India Basin Park Will Undergo a Stunning Transformation

The long-neglected stretch of shoreline is scheduled to receive a $125 million renovation, to convert it from an empty lot into  a neighborhood park.

The park today, as seen from above.

Near the southeastern edge of the city, a dusty stretch of land sits abandoned, sandwiched between the gray waters of the San Francisco Bay and several blocks of old warehouses. It’s India Basin, a sub-neighborhood of the Bayview just south of Islais Creek and east of Third Street. (If you’ve ever been to Speakeasy Ales’ taproom, you’ve been there.)

Developers have long eyed India Basin as a ripe business opportunity, and plans are in the works to construct 1,575 units of housing on the land in the next few years. But unlike other dense areas of the city where parks are an afterthought — looking at you, SoMa — India Basin’s pending transformation includes a massive renovation of that patch of bare dirt, turning 9.6 acres of shorefront from an illegal dumping site to a destination.

At present, there isn’t much to look at. Much of the park is covered in old concrete and scrubby grass, and remnants of old piers stick out of the water. Most people head to nearby Candlestick Park to walk their dogs or have barbecues, but the vision for India Basin could draw them back. Renderings from design firm Gustafson Guthrie Nichol show a carefully landscaped space with sage and other plants leading down to the water’s edge. A long, curving path promenade could connect it to the adjacent Heron’s Head Park. Floating wooden docks would offer visitors a chance to get out on the water.

The renderings make the space like something that should have always been there — which is the point. Although long-abandoned, India Basin has a history as a boatyard, and it contains the 1875 Shipwright’s Cottage. And rather than transform the land into something it’s never been, the renovation would highlight its natural potential.

The project is a collaborative effort among the city’s Recreation and Parks Department, the San Francisco Parks Alliance, and the Trust for Public Land. Having been in the works for four years, ground is expected to break in 2021, with the project wrapped up by 2025.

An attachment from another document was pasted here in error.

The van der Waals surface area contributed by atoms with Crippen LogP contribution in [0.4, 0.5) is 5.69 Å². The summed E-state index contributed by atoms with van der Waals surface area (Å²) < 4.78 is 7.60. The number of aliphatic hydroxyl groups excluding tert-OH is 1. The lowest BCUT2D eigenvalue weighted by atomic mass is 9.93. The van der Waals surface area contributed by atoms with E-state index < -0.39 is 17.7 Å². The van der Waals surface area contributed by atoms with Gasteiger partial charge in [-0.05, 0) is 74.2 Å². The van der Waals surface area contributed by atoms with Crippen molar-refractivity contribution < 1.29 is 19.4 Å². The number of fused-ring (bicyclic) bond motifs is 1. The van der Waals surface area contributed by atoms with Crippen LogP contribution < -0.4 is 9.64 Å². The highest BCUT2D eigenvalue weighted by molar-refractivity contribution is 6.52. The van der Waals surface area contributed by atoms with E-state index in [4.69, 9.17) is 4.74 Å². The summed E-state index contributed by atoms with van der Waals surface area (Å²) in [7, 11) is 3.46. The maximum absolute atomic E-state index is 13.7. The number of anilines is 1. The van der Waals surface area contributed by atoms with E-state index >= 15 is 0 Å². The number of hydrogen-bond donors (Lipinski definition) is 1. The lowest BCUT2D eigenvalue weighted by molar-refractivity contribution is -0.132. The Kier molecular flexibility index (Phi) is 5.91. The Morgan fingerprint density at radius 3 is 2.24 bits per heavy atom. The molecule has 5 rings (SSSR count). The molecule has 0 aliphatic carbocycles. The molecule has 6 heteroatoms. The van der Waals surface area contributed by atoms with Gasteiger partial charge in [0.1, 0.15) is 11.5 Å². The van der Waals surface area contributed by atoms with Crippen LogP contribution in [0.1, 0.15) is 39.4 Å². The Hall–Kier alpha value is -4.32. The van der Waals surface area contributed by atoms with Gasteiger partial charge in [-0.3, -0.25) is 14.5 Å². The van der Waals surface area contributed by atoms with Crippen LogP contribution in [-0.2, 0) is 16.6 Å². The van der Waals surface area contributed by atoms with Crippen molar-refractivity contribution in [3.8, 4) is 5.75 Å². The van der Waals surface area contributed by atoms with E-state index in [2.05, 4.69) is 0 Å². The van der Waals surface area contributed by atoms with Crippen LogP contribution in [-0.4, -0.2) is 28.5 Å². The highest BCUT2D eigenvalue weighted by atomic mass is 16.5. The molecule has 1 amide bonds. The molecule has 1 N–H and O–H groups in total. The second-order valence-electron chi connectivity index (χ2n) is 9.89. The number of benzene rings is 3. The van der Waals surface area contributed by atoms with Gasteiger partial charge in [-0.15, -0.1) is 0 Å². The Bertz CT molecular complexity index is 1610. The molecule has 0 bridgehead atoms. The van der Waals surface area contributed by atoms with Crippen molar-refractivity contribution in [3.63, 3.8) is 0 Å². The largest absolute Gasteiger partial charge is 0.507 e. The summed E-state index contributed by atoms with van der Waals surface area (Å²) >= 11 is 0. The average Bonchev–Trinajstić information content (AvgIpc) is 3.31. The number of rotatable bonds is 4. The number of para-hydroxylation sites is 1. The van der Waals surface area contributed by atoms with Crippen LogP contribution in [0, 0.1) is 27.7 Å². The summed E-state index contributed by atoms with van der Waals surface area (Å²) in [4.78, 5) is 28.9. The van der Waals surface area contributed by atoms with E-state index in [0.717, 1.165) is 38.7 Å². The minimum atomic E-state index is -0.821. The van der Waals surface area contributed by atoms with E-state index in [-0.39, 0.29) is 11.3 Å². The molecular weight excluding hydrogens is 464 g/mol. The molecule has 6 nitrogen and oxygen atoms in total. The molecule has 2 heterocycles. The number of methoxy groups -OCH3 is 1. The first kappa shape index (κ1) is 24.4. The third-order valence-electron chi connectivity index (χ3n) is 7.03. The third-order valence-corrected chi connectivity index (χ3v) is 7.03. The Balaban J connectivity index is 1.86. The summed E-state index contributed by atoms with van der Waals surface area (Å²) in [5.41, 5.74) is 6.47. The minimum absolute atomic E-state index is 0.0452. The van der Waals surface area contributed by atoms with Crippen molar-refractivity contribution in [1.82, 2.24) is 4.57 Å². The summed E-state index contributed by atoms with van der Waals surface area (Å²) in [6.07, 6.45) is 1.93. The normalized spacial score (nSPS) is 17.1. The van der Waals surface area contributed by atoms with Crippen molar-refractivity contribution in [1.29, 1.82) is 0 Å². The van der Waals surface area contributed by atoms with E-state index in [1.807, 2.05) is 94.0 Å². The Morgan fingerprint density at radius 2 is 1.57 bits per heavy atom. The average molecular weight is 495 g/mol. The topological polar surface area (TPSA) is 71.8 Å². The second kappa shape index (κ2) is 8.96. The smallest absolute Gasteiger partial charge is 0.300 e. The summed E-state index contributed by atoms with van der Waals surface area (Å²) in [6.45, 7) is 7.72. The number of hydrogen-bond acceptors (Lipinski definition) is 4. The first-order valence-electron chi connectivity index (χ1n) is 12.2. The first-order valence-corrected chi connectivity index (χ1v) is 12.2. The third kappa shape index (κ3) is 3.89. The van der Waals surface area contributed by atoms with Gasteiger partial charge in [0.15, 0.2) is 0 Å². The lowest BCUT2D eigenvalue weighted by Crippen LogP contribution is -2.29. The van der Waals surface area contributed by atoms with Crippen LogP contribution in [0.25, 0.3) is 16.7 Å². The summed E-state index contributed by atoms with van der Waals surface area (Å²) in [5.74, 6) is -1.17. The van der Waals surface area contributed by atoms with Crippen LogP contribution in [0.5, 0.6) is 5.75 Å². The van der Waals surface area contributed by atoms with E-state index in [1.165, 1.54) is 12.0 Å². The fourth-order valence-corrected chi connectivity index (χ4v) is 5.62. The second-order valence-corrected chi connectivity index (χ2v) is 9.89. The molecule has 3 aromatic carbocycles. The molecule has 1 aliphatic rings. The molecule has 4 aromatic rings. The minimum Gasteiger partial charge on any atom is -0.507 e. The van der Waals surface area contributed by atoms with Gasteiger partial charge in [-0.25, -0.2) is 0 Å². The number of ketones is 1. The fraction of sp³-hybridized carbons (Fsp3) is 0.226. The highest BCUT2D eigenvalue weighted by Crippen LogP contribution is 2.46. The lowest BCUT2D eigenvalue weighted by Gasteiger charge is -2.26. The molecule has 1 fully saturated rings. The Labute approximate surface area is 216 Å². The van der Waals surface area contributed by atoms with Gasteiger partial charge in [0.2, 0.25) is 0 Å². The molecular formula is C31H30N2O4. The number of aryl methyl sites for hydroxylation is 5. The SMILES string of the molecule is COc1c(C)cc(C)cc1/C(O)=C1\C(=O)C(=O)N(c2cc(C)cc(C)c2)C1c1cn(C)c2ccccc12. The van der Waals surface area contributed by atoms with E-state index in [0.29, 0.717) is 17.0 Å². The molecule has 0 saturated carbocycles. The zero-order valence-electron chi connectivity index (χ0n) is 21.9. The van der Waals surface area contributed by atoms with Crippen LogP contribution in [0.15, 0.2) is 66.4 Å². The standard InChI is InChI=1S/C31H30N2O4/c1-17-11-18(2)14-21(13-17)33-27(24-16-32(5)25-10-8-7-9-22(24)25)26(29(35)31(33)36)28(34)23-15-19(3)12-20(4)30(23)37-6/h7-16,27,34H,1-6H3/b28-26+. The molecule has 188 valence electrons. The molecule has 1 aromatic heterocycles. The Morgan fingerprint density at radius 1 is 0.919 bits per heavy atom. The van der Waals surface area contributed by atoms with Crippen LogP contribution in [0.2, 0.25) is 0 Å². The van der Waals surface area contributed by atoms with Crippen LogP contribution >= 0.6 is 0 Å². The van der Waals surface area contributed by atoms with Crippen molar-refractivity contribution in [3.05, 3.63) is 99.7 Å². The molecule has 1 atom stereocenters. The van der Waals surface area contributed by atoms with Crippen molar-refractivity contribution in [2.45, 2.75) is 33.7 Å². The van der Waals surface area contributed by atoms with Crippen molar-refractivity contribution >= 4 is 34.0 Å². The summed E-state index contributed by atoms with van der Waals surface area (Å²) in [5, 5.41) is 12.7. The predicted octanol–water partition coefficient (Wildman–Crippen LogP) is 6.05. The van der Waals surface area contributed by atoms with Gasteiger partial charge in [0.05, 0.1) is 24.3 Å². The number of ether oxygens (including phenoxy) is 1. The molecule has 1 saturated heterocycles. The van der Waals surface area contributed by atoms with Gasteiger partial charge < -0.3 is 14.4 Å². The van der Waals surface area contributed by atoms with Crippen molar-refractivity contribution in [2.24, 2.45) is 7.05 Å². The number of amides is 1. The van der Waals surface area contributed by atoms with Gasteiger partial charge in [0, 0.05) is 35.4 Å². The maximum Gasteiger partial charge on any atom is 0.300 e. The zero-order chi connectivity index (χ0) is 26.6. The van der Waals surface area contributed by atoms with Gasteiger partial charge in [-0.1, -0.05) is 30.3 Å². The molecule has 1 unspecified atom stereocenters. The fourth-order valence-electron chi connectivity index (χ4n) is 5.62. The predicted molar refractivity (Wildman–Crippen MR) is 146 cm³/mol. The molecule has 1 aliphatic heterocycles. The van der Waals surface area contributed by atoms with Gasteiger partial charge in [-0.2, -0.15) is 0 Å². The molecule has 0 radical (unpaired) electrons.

“The India Basin plan is about equity and environmental justice for the people who live in the southeastern neighborhoods,” says Recreation and Parks Department General Manager Phil Ginsburg. “Everyone deserves a beautiful, safe place to exercise, explore nature and socialize. Community input has been the driving force behind the design of the park and we’re so excited to create something together that celebrates the neighborhood’s vibrant history.”

Uriel Hernandez, the southeast area manager for the Parks Alliance, says the process of renovating India Basin has been like high-intensity interval training — a lot will happen at once, then it’ll go quiet while it wends its way through permits and environmental impact reviews. But in the meantime, the neighboring community has been kept front and center in much of the decisions — including selecting Gustafson Guthrie Nichol as the architect. Based on surveys and meetings with Bayview residents, the new park will include new barbecue stands and picnic tables, basketball courts and fitness stations. Crucially, it will provide amenities to a neighborhood that has historically had little say about land use in its own community.

“These new and improved green spaces will be a step toward correcting the environmental injustices these communities have experienced in the past,” Hernandez explains. “It’s establishing a healthier community, for people to gather, play, and experience the waterfront.”

But what really sets this project apart is the commitment being made to getting people there. Unlike nearby Candlestick, which is under construction with potholed roads and few sidewalks, accessibility is an integral part of India Basin’s design. The plan is to increase nearby bus services and provide a free shuttle from Third Street, through the new housing developments, and to the park. Streets would be critically reviewed for pedestrian friendliness, and safe crossings would eventually be added in.

“If you live up the hill, you can see the plot from your house, but getting down there is difficult,” Hernandez says. “You have to drive or walk all the way down the hill.”

The $125 million renovation is being funded by a mixture of public and private money, with everyone from the California State Coastal Conservancy to BUILD Inc. to the Environmental Protection Agency chipping in. Amazingly, half of the funds are predicted to come from philanthropy. And it’s good the fundraising has begun, because it won’t be cheap. Due to toxic soil from the nearby Hunter’s Point Shipyard, experts recommend removing two feet of topsoil from all 9.6 acres. Other areas will need to be sealed and continually monitored for toxicity, and the whole area will need to be landscaped.

But the result will serve much more than the people living nearby: It’ll bring back native species that thrive in waterfront environments, and strengthen the city’s southeastern edge. 

“This neighborhood is right on the Bay, sea levels are expected to rise,” Hernandez says. “The concrete won’t do much to soak up water, but marshland will act as a sponge to provide that resilience.”

The project is still more than a year away from breaking ground, but in the meantime, the Parks Alliance and Recreation and Parks Department are developing ideas for an interim use to begin drawing people out to the area. On Friday, June 7, at 5 p.m., Mayor London Breed and District 10 Supervisor Shamann Walton will unveil a new mural by artist Ira Watkins, with free food and music. It’s just one small step toward what India Basin could someday become.

 

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